iii. leaf area index, and

iv. yield.

Analysis of the entire system and the subsystems provides the tool to predict the performance of the machine, crop and soil. The main aim of soil dynamics analysis is to conserve energy, soil, and water, then ensuring high yields at low costs and sustainability of production.

2.2.1. Tillage

Tillage refers to the mechanical manipulation of the soil in order to provide the conditions necessary for crop growth. In conventional crop production systems, tillage accounts for over 50% of the energy expended from land clearing to harvesting. Therefore, in trying to improve productivity of crop production, more efforts should be devoted to improving the productivity of tillage operations. Since these conditions vary with crop and soil conditions, it is important to study the different aspects of soil-machine-plant system in order to minimize the deleterious effects of the interaction among the three main components of the system (soil, machine and crop).

In a classical modern production system, a machine is used to manipulate the soil in order to provide the conditions required for the crop to grow.

The conditions required for favourable crop growth may include:

  • weed control,

  • providing desired soil structure,

  • incorporation of residues,

  • preparation of land for irrigation,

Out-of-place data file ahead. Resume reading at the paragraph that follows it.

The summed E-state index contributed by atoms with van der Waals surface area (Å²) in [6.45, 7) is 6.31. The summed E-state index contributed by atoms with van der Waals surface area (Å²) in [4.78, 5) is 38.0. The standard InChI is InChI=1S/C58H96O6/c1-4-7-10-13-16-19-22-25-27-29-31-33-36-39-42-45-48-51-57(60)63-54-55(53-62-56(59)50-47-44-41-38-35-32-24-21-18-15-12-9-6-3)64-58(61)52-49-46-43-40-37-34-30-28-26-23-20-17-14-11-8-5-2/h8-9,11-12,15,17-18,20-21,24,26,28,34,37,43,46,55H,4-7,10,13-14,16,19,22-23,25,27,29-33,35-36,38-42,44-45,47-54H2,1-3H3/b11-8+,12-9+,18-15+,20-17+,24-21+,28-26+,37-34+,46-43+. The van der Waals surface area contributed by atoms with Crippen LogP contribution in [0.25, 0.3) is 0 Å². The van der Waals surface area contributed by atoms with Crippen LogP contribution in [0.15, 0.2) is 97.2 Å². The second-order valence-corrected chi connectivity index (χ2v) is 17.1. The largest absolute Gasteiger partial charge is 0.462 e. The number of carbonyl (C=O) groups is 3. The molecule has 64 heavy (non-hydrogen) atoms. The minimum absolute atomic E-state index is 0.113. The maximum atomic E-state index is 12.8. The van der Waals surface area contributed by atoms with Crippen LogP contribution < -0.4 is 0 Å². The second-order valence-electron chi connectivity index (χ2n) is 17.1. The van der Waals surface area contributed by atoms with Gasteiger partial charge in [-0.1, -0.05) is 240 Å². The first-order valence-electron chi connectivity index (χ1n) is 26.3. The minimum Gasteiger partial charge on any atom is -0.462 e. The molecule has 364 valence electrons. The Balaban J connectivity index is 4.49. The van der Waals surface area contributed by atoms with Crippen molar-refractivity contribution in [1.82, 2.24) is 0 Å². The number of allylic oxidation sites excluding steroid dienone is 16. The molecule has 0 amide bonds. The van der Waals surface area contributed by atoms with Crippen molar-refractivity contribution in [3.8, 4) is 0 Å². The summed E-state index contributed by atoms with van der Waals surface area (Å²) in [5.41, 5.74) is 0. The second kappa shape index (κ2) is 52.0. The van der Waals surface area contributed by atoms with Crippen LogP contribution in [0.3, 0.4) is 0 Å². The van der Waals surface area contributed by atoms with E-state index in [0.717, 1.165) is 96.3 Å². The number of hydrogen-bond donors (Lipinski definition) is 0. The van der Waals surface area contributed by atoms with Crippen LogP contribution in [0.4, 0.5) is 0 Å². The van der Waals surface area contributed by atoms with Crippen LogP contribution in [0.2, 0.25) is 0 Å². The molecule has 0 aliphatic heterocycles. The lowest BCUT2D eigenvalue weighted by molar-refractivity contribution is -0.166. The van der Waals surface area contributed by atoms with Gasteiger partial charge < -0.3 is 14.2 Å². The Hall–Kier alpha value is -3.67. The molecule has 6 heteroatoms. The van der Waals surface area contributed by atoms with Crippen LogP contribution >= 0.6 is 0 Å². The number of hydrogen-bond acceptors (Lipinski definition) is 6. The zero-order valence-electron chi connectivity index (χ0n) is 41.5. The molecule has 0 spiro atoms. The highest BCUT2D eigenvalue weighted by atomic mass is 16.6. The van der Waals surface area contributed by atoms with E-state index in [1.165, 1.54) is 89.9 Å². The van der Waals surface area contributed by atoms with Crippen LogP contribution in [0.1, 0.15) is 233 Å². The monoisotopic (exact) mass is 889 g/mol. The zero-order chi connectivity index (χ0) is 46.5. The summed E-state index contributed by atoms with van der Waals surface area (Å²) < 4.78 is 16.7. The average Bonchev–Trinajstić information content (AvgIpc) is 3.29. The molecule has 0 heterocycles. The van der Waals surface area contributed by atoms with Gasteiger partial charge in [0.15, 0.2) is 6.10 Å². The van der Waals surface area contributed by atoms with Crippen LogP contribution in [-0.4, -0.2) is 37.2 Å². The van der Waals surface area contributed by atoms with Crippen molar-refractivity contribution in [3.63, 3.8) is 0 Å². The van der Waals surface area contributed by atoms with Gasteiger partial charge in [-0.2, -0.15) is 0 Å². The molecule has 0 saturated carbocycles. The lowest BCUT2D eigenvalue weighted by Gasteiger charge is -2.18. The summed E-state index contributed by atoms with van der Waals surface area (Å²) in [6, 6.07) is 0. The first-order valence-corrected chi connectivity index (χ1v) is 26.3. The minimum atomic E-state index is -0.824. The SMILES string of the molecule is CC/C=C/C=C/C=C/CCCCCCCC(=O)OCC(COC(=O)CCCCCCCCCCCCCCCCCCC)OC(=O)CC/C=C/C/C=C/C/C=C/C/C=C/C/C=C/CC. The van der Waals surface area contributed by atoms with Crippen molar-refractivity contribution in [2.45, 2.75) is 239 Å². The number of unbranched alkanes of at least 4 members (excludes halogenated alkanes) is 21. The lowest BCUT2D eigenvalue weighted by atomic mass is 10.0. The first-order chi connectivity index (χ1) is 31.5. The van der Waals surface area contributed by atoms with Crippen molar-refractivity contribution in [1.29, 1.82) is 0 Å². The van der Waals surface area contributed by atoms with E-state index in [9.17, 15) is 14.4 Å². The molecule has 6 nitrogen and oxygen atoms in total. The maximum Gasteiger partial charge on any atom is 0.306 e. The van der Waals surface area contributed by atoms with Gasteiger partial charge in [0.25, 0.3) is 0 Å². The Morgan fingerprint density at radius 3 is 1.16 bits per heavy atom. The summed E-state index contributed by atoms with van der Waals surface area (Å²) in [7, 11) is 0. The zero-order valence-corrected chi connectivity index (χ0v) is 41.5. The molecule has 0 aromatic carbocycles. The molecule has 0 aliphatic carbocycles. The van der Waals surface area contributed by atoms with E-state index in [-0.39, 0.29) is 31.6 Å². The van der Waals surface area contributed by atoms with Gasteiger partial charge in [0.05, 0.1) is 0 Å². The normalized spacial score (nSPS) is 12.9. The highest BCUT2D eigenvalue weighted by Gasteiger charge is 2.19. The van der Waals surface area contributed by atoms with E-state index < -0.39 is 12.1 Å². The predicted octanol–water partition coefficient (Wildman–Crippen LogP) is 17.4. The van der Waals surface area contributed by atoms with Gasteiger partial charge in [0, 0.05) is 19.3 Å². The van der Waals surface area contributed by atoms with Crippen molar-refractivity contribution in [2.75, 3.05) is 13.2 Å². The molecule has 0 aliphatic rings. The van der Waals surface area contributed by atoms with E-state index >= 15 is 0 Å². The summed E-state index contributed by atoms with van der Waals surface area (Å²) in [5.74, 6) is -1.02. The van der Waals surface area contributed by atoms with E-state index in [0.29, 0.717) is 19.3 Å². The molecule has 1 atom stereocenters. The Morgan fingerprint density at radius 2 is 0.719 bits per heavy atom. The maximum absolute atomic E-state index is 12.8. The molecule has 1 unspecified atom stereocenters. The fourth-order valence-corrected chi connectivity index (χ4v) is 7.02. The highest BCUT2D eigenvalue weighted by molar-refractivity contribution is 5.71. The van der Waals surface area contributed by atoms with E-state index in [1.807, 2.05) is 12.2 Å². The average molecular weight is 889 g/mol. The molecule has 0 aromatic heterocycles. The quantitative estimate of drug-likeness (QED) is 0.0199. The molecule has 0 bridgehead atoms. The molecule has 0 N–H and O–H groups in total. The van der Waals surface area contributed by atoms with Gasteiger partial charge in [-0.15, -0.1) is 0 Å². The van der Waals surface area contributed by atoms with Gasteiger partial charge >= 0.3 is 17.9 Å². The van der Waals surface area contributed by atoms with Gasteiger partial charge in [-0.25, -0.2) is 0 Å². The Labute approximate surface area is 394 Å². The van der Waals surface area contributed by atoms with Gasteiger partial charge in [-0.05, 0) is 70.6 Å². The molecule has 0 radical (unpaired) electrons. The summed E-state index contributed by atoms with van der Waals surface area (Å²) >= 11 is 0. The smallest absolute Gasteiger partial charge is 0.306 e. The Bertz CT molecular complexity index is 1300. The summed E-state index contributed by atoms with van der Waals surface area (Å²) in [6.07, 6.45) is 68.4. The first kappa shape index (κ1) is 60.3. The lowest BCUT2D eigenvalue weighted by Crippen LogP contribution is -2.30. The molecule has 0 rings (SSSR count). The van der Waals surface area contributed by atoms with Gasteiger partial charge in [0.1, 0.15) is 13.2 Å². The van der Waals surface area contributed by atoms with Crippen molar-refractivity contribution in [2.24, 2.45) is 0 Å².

• mixing fertilizer and other soil amendments into the soil and

  • destroying insects, pest etc.

Because of the various requirements, soil type and condition, there are various tillage methods covering a wide spectrum from zero tillage to conventional tillage. Whatever the type of tillage adopted, the interactions can be understood by looking at the soil – machine – crop subsystems as a complete system in itself. This is illustrated in Fig. 1.1.

Phases in the development of a soil-tillage tool mechanics

Any tillage operation is basically a dynamic process. Movement of soil particles during a tillage operation is the result of the application of force by a tillage tool. The soil fails due to the action of the applied force, and soil particles move in various directions. The tool geometry, operating speed, and soil physical properties are important factors influencing the soil movement.

2.2.2. Traction

Traction is the force derived from the soil to pull a load. This force is exerted against the soil by a traction device such as a wheel, track, winch sprag, or spade. The dynamic resistance of the soil to provide traction is supplied through an interaction between the traction device and the soil. This interaction is very complex and little headway has been made in solving some of the problems that result from the interaction.

2.2.3. Tillage tools

Tillage tools are mechanical devices that are used to apply forces to the soil to cause some desired effect. The desired effects that can be produced by a tillage tool are:

  i. pulverization of the soil,

 ii. cutting of the soil,

iii. inversion of the soil, and

iv. movement of the soil.

Tillage tools usually produce several effects simultaneously. The ultimate aim of tillage is to manipulate a soil from a known condition into a different desired condition by mechanical means.

Last modified: Wednesday, 12 February 2014, 8:39 AM